D.C. special election set for April 23

November 29, 2012
Vincent Orange won the last citywide special election, on April 26, 2011. (The Washington Post)

The D.C. Board of Elections met Thursday morning to certify the results of the general election and to set the date of the coming special election to fill the at-large D.C. Council seat that previously belonged to Phil Mendelson.

In days of yore, there wasn’t much involved in picking a special election date except pulling out a calendar and doing some math. The city charter set the date as the first Tuesday at least 114 days after a vacancy is declared. But that changed after the 2011 election, during which a D.C. rabbi sued the city after it set Election Day for the final day of Passover, a Jewish high holy day.

In settling the case, the city agreed to seek more flexibility in setting special election days to avoid religious holidays. Congress passed a bill doing so earlier this year, and the election board for the first time had the discretion to pick a date between 70 and 174 days after the vacancy is declared.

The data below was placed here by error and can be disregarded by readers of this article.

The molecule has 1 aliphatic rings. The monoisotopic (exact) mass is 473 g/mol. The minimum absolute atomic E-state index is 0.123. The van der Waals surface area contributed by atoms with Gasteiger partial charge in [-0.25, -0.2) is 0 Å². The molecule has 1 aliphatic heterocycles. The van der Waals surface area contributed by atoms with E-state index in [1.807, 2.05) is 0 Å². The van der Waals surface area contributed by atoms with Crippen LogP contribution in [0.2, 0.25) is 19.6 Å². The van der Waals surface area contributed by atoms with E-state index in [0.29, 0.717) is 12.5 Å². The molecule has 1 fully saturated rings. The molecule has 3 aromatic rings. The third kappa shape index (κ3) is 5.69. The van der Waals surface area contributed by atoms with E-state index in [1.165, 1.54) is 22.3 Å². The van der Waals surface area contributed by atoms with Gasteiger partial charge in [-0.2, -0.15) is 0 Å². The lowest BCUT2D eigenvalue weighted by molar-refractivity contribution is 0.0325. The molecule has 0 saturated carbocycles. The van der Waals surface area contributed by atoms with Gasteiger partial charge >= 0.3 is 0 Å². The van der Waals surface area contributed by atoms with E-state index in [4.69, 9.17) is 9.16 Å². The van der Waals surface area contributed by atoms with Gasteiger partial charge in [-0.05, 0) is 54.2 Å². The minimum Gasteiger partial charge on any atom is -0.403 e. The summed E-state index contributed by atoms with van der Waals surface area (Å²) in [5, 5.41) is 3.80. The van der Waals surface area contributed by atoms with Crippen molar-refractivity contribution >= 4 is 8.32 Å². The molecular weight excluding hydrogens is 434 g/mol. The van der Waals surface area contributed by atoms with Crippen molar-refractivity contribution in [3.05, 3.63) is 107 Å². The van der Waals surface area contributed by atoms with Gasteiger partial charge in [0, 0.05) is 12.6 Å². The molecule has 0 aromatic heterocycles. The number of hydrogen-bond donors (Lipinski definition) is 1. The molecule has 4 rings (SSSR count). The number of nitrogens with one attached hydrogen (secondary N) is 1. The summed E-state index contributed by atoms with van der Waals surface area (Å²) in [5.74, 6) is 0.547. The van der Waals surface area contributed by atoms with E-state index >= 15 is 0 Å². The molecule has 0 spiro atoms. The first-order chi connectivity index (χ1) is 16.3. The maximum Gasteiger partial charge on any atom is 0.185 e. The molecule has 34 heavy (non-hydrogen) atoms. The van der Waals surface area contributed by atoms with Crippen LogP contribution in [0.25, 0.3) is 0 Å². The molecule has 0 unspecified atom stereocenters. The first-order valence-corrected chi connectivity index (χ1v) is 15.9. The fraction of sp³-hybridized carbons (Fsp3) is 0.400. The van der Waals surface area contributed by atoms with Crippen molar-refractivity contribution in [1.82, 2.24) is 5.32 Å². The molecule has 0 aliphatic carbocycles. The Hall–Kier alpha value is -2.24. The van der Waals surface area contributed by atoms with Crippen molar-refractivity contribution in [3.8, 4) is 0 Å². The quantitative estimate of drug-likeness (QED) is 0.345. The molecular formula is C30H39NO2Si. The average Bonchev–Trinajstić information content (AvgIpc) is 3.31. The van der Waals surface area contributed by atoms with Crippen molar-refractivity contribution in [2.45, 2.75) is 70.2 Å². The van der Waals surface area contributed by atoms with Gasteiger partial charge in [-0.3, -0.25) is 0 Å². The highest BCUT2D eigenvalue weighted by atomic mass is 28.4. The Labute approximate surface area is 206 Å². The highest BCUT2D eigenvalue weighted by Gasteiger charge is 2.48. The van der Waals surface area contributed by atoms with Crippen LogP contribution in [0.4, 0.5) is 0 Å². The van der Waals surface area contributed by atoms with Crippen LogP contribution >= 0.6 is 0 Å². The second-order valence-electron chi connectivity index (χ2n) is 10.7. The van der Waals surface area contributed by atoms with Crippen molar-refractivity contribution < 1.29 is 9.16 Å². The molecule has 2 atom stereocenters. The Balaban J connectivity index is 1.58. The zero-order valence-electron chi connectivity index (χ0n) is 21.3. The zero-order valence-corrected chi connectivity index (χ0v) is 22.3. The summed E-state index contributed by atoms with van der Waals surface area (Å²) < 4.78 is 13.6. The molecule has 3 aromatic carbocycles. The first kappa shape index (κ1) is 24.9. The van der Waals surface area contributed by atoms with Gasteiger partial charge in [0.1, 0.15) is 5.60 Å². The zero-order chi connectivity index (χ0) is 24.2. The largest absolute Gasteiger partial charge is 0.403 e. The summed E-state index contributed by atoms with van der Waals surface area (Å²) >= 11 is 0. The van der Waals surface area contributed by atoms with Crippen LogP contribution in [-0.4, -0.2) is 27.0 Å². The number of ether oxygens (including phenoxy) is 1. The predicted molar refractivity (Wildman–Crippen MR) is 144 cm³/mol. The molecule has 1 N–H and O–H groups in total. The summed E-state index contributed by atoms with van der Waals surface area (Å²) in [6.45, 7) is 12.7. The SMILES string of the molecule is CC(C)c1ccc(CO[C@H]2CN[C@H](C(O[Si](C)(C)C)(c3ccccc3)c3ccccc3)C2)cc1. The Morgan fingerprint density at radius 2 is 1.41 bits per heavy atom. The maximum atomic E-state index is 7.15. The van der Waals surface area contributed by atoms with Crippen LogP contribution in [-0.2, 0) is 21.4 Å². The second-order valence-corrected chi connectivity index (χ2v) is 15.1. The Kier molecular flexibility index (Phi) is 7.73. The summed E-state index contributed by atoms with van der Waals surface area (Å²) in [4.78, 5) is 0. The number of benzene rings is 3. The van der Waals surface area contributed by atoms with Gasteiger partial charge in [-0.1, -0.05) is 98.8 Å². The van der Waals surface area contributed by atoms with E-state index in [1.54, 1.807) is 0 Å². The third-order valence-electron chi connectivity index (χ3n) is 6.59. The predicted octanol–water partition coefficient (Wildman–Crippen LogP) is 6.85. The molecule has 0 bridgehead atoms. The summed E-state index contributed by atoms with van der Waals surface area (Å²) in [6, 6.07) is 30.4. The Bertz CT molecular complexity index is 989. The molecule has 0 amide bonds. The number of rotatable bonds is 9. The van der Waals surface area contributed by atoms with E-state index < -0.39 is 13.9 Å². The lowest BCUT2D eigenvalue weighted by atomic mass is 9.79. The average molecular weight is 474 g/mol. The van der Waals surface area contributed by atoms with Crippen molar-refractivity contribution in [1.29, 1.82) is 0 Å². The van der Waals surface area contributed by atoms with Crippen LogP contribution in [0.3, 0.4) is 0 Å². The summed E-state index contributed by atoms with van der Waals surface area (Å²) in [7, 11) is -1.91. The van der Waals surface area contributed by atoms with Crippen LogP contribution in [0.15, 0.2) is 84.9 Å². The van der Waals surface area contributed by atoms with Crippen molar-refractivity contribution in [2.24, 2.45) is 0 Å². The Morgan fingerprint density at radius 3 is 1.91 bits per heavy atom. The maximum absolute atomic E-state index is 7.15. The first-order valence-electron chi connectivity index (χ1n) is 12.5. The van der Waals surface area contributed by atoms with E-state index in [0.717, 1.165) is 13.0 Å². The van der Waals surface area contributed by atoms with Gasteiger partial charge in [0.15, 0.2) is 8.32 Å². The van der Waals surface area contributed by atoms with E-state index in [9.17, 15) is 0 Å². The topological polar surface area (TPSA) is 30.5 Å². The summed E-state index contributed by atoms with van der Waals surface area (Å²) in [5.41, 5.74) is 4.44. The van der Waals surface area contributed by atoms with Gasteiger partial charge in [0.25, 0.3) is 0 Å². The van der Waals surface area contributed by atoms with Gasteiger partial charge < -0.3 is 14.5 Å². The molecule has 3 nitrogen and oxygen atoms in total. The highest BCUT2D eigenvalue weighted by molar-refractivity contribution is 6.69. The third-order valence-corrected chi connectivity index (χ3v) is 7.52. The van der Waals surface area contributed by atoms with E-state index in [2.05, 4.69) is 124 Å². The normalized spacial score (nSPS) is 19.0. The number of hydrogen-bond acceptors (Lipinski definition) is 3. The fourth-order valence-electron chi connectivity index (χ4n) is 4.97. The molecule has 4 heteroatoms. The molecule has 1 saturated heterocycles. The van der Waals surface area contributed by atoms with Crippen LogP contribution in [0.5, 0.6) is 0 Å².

The board picked April 23, which is about a month later than Election Day would have been had the old law been in place.

Clifford Tatum, the board’s executive director, said several factors were taken into account, including religious and government holidays, the time necessary to prepare for the election, and the weather.

“We determined that the 23rd would be the best day to avoid those types of conflicts,” he said. “Doing anything earlier than April puts us in some precarious weather situations. … We couldn’t do it really any earlier.”

The later date means the interim appointee, to be selected by Democratic Party officials on Dec. 10, will get an extra month in office than he or she might otherwise have enjoyed.

Candidates interested in running in the special election can pick up nominating petitions starting Dec. 6. To appear on the ballot, they will have to collect signatures from 3,000 District voters by Jan. 23.

Mike DeBonis covers Congress and national politics for The Washington Post. He previously covered D.C. politics and government from 2007 to 2015.
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